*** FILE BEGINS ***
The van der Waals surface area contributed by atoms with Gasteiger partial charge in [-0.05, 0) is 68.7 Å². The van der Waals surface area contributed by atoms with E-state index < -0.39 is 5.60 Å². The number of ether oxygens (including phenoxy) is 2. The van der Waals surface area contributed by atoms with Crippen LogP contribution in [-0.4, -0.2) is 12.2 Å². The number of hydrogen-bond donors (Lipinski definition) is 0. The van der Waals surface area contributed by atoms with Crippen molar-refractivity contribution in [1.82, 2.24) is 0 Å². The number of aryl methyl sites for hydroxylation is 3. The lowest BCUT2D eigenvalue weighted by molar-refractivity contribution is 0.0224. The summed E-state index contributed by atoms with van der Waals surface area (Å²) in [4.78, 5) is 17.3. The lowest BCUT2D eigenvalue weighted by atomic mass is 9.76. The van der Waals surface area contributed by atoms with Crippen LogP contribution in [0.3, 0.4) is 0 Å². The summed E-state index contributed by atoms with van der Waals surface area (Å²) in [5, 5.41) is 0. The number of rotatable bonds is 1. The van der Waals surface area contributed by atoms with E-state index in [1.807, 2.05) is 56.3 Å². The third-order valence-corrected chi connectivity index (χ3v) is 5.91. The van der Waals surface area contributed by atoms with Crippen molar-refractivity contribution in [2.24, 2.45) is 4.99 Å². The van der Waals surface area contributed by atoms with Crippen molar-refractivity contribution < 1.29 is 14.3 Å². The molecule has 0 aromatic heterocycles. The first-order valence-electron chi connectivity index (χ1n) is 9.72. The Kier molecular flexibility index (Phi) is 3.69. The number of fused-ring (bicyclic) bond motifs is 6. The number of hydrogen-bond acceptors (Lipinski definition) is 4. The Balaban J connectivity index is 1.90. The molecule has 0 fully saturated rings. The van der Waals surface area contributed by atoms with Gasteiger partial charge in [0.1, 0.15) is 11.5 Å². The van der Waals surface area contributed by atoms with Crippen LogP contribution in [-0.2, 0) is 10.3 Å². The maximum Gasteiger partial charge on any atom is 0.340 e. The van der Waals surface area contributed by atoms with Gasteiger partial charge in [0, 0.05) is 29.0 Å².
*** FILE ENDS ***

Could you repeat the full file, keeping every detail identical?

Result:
The van der Waals surface area contributed by atoms with Gasteiger partial charge in [-0.05, 0) is 68.7 Å². The van der Waals surface area contributed by atoms with E-state index < -0.39 is 5.60 Å². The number of ether oxygens (including phenoxy) is 2. The van der Waals surface area contributed by atoms with Crippen LogP contribution in [-0.4, -0.2) is 12.2 Å². The number of hydrogen-bond donors (Lipinski definition) is 0. The van der Waals surface area contributed by atoms with Crippen molar-refractivity contribution in [1.82, 2.24) is 0 Å². The number of aryl methyl sites for hydroxylation is 3. The lowest BCUT2D eigenvalue weighted by molar-refractivity contribution is 0.0224. The summed E-state index contributed by atoms with van der Waals surface area (Å²) in [4.78, 5) is 17.3. The lowest BCUT2D eigenvalue weighted by atomic mass is 9.76. The van der Waals surface area contributed by atoms with Crippen LogP contribution in [0.3, 0.4) is 0 Å². The summed E-state index contributed by atoms with van der Waals surface area (Å²) in [5, 5.41) is 0. The number of rotatable bonds is 1. The van der Waals surface area contributed by atoms with E-state index in [1.807, 2.05) is 56.3 Å². The third-order valence-corrected chi connectivity index (χ3v) is 5.91. The van der Waals surface area contributed by atoms with Crippen molar-refractivity contribution in [2.24, 2.45) is 4.99 Å². The van der Waals surface area contributed by atoms with Crippen molar-refractivity contribution < 1.29 is 14.3 Å². The molecule has 0 aromatic heterocycles. The first-order valence-electron chi connectivity index (χ1n) is 9.72. The Kier molecular flexibility index (Phi) is 3.69. The number of fused-ring (bicyclic) bond motifs is 6. The number of hydrogen-bond acceptors (Lipinski definition) is 4. The Balaban J connectivity index is 1.90. The molecule has 0 fully saturated rings. The van der Waals surface area contributed by atoms with Gasteiger partial charge in [0.1, 0.15) is 11.5 Å². The van der Waals surface area contributed by atoms with Crippen LogP contribution in [-0.2, 0) is 10.3 Å². The maximum Gasteiger partial charge on any atom is 0.340 e. The van der Waals surface area contributed by atoms with Gasteiger partial charge in [0, 0.05) is 29.0 Å².